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NewsCedi weakens amid $500m drop in cocoa export revenue


Cedi weakens amid $500m drop in cocoa export revenue


Galamsey, climate challenges, diseases, and smuggling activities have led to a drop in cocoa export revenue by over $500 million in the first quarter of 2024 as Ghana’s annual production numbers continue to decline.

The decrease, highlighted in the Bank of Ghana’s Summary of Macroeconomic and Financial Data for May 2024, comes as the cedi struggles against major trading currencies, losing more than 20% of its value against the dollar since the beginning of the year.

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The Bank of Ghana data revealed a significant decline in cocoa export revenue, falling from over $1 billion in the first quarter of last year to approximately $496 million this year, marking the lowest level in nearly nine years.

According to a Bloomberg report, “the currency of the world’s second-biggest cocoa producer depreciated 0.2% to 14.9335 per dollar by the close of trading in Accra [yesterday], the lowest level since at least 1994 when Bloomberg began compiling the data.”

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The report also indicated that the current freefall of the cedi against the US dollar makes it “the fourth-worst performer among roughly 150 currencies tracked by Bloomberg worldwide, after the Egyptian Pound, Nigerian Naira, and the Lebanese Pound.”

Cocoa in decline, cedi struggles

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Cocoa is a strategic commodity in Ghana and has been the backbone of its economy since the colonial period. When cocoa “coughs,” the Ghanaian economy catches a cold, especially its local currency, the cedi.

Ghana’s smaller cocoa harvest in the 2023/24 season has impacted the country’s external payments position, as its trade surplus fell by more than half in the first two months, posing a risk to the exchange strength of the cedi, which has lost more than 20% against the US dollar.

Recent data from the Bank of Ghana indicates that the West African nation’s trade surplus narrowed by 54% from a year earlier to $392.8 million for January–February 2024, and revenue from cocoa exports fell significantly.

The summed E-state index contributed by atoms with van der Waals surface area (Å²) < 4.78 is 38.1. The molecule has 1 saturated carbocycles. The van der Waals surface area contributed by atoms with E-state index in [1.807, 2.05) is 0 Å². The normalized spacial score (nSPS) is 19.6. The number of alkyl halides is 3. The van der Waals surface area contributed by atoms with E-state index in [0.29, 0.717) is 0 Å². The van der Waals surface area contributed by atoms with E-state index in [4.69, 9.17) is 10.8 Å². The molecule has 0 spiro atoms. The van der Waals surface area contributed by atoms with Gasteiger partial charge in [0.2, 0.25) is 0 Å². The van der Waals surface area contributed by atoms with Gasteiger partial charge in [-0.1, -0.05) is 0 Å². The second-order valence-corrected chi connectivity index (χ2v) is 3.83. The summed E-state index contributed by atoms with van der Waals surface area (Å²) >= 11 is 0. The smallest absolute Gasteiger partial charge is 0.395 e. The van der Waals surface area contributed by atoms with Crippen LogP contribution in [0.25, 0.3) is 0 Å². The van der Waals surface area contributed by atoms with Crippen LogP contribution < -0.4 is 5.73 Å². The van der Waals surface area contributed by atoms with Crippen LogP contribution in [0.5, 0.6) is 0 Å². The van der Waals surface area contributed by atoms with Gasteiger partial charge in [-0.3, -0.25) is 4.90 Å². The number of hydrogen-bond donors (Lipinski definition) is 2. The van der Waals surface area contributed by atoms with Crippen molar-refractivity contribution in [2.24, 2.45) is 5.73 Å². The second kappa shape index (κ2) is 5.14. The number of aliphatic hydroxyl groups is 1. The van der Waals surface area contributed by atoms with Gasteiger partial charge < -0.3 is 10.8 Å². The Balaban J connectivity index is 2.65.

Ghana’s cocoa harvest in the 2023-2024 season, ending in September, is expected to be 650,000 to 700,000 tons versus an initial forecast of 850,000 tons, according to the Ghana Cocoa Board. However, industry insiders say adverse weather, disease, fertilizer shortages, and illegal mining activities in cocoa-growing areas could lead to yields falling below 500,000 tons.

Additionally, increasing cases of bean smuggling to neighboring countries for higher prices could result in the world’s second-largest cocoa producer losing about 200,000 tons, impacting its ability to secure larger loans from the cocoa syndication program.

The industry regulator, Ghana Cocoa Board (COCOBOD), recognizes that smuggling is significantly reducing its share of global cocoa production, dropping from 20% to 13%.

The upcoming crop season looks challenging for Ghana, as illegal mining activities continue to threaten its projected yields. The sale of cocoa farmland to illegal miners, coupled with pollution and land destruction, jeopardizes Ghana’s cocoa yield for the 2024-25 season, potentially dropping below 400,000 tons.

To secure its next cocoa syndicated loan, COCOBOD must assure investors of its ability to produce sufficient beans to match the target loan figure of $1.5 billion.

This year, the regulator’s target was reduced from $1.2 billion to $800 million, providing beans for only $600 million—the remaining $200 million was canceled as COCOBOD couldn’t supply the beans to support it.

For Ghana to secure more from next year’s syndication exercise than it did this year, it must demonstrate to investors that it can produce more beans in the upcoming season.

Ensuring the necessary bean production will be challenging, and a reliable way to prevent the smuggling of an additional 200,000 tons next season is to increase the farm gate price. However, this would impose a significant fiscal burden on COCOBOD, which is already struggling to meet its current debt obligations.

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